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The most recent survey of City of Edmonton employees suggests many workers don't feel comfortable reporting problems in the workplace.

Filled out by employees throughout December, the "check-in" survey contained eight questions or statements about working for the city, and a space to enter in any further feedback.

  • How happy are you working at the City of Edmonton?
  • I would recommend the City of Edmonton as a great place to work
  • The work that I do at the City of Edmonton is meaningful to me
  • I feel safe at my workplace. At work, I feel cared about as a person
  • I have good opportunities to learn and grow at the City of Edmonton
  • I feel satisfied with the recognition or praise I receive for my work
  • I have confidence in the executive leadership team
  • I feel free to speak my mind without fear of negative consequences

More than 6,700 employees participated in the survey, a participation rate of 55 per cent.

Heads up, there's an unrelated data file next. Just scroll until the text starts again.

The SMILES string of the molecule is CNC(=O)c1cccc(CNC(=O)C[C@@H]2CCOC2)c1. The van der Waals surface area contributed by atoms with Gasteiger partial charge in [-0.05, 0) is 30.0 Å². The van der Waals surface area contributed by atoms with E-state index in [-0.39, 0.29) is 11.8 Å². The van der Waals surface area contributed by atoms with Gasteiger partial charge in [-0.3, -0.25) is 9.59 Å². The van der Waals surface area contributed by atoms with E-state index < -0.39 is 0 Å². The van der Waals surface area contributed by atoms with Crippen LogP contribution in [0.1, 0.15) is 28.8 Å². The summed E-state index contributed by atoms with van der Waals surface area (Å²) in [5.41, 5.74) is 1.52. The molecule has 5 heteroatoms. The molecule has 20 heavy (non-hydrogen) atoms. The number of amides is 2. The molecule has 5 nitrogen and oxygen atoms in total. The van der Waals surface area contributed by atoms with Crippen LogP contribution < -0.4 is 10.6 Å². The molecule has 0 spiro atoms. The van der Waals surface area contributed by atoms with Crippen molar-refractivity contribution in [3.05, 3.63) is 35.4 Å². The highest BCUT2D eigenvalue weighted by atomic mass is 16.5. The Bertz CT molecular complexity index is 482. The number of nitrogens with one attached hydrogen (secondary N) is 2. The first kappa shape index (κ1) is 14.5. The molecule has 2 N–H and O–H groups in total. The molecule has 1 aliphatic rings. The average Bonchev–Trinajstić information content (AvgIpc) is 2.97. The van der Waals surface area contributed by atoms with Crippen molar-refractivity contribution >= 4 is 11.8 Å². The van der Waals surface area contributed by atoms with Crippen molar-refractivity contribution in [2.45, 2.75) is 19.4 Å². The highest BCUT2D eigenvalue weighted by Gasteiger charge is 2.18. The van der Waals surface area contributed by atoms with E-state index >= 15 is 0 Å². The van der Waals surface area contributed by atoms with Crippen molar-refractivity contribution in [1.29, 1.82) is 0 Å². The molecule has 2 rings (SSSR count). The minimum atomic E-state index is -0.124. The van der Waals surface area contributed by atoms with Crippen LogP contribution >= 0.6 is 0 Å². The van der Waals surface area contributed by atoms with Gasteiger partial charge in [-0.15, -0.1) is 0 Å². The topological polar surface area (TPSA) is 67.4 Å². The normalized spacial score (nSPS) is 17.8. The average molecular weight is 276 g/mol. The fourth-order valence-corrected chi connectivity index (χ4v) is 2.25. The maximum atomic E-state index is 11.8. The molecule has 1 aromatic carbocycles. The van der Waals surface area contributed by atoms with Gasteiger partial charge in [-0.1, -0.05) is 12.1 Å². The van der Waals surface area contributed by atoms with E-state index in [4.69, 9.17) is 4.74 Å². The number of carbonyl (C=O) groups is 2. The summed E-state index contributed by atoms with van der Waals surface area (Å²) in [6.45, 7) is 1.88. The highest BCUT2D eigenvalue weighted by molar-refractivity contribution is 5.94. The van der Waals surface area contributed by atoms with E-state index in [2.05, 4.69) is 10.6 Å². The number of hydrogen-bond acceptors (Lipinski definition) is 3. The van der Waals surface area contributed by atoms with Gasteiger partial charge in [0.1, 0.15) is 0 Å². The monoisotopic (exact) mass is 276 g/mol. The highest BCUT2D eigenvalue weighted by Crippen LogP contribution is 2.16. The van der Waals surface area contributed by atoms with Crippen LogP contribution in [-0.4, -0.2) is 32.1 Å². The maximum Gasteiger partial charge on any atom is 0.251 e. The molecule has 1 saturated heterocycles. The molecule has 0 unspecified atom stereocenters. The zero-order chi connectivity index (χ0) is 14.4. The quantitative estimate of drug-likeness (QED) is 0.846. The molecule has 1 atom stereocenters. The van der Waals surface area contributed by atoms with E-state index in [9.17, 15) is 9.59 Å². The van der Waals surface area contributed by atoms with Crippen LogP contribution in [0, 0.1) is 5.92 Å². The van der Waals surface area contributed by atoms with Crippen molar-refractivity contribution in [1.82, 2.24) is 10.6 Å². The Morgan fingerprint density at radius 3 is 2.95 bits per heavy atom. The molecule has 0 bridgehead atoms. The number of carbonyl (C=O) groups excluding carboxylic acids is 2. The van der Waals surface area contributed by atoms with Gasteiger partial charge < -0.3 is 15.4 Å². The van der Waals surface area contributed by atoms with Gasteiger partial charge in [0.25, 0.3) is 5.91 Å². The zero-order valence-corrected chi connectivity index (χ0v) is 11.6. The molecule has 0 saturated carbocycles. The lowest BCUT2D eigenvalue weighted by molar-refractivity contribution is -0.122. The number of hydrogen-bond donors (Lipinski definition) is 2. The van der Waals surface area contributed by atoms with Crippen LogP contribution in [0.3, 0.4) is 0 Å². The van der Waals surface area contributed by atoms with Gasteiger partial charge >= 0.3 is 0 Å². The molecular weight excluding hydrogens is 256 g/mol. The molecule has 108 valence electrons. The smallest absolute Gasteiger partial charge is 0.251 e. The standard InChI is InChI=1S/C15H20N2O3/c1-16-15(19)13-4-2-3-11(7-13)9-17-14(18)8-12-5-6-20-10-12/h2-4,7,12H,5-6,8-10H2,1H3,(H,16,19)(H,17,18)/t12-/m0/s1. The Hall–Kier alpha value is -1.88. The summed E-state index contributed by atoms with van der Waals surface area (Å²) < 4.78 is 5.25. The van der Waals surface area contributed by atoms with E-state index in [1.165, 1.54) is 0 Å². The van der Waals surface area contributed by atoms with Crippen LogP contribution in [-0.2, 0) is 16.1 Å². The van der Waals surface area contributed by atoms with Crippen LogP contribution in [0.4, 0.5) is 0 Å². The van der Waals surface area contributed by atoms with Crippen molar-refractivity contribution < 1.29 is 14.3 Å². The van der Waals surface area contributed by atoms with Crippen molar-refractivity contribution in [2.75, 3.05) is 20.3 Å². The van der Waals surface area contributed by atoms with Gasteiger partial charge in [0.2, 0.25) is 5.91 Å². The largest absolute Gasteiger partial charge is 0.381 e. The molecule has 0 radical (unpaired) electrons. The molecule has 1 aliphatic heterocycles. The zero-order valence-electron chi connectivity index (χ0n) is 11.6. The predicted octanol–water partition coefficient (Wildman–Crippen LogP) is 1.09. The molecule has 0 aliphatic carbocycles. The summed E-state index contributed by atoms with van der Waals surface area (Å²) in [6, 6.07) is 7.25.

Respondents were asked to rank each statement on a scale from "strongly disagree" to "strongly agree," with a score for each response.

The lowest-scoring statement, with an average score of 51, was "I feel free to speak my mind without fear of negative consequences."

The survey also suggested that confidence in executive leadership at city hall is also flagging, with that statement receiving an average score of 52 out of 100.

But the majority of respondents agreed that the work they do for the city is meaningful to them and that they felt safe at work, making those the highest-scoring statement.

The last two long-form employee surveys in 2016 and 2018 found roughly one in five city employees had witnessed or experienced harassment at work.

The December 2019 survey did not including any questions about harassment or bullying, but city staff say those will be included in a long-form survey this September.

The city also launched the Employee Experience, a program it says takes "a new approach to inspire and engage employees to do their best work in serving Edmontonians." The approach will include the opening of a "safe disclosure office"

"We have done a tremendous amount of work this past year, work that will continue to advance a healthy, vibrant, employee experience," said Deputy City Manager Kim Armstrong.

More than 8,700 employees took part in last year's survey.

It showed a significant drop in confidence in then-City Manager Linda Cochrane as well as the deputy city managers' ability to achieve the city's goals.

Cochrane announced her retirement in October 2019 after 38 years on the job.